Assessing the risks of lone working

When risk assessing lone working, there are various factors that may be taken into account by the employer, although much will depend on the nature of the business and the job role in question. The employer will need to carefully think about who will be involved in any given set of circumstances and which hazards could harm those who will be working alone. They should think about both routine work, as well as any possible emergencies that may arise to put additional physical and mental burdens on the lone worker.

For delivery drivers, the road-related risks to which they will be exposed on a daily basis must be factored into the risk assessment, while for health workers who may be visiting the homes of service-users, or for security staff who will be dealing directly with members of the public and often exposed to conflict, the risk of violence may be paramount.

In contrast, for anyone working from home, while there will be no road-related risks or risk of violence, there are still health and safety risks that must be factored in. In some cases, these issues may give rise to a risk of physical harm, such as injuries caused from an unsuitable work station. In others, these issues could give rise to work-related stress and poor mental health problems, especially where the employee is unable to concentrate due to disruptions at home, or if they end up feeling disconnected, isolated or unsupported.

In some cases, the workplace itself may give risk to certain risks, such as if this is in a rural or isolated area, or there could be issues about a person’s medical suitability to work alone.

 

How to manage lone working risks

When undertaking a risk assessment for lone working, this is not only about identifying any potential risks to which those working unsupervised or without anyone else present may be exposed. It is also about identifying ways in which these risks can be adequately controlled.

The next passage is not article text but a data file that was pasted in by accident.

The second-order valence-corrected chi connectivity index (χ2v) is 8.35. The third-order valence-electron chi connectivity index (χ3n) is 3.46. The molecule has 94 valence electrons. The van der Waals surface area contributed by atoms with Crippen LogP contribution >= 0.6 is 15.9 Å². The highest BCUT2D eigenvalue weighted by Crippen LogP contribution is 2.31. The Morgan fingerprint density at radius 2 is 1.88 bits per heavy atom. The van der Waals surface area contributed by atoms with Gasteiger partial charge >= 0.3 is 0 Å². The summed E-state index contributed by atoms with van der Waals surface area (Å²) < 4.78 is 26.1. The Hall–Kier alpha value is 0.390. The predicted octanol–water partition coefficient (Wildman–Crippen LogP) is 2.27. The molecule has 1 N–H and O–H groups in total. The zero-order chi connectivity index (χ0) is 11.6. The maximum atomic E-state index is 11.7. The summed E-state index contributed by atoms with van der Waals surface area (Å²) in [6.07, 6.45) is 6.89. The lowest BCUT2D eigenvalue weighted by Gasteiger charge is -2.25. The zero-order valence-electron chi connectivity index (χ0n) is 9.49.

Below we set out a number of steps that employers can take to help minimise the risks to the health and safety of lone workers, although this list is not exhaustive, and may also need to be tailored to the lone working role and the lone worker in question:

  • The employer should provide training to lone workers to help them better identify any hazards and control any risks to which they may be exposed while working alone, where this can enable them to cope better in both routine and unexpected situations.
  • The employer should make sure workers are competent and experienced to deal with the requirements of the job without supervision to control and guide them, and are also able to recognise when they should get advice or help, if needed.
  • The employer should provide supervision in any higher risk situations that have been identified within the workplace risk assessment, setting limits within that risk assessment as to what can be done by someone while working alone.
  • of supervision needed based on the risks involved, and although regard can be had to an individual’s ability to identify and handle health and safety issues, the risks may need to be re-assessed for other lone workers.
  • Any new lone workers should be supervised at first if they are being trained, doing a job with specific risks or dealing with new situations.
  • If an employee is at someone else’s workplace, the employer must ask the other employer about any risks and control measures to make sure they are protected if working alone.
  • The employer should monitor their lone workers and regularly keep in touch with them while at work, where the employer must ensure that the employee understands any monitoring systems, and the procedures or devices used by the employer.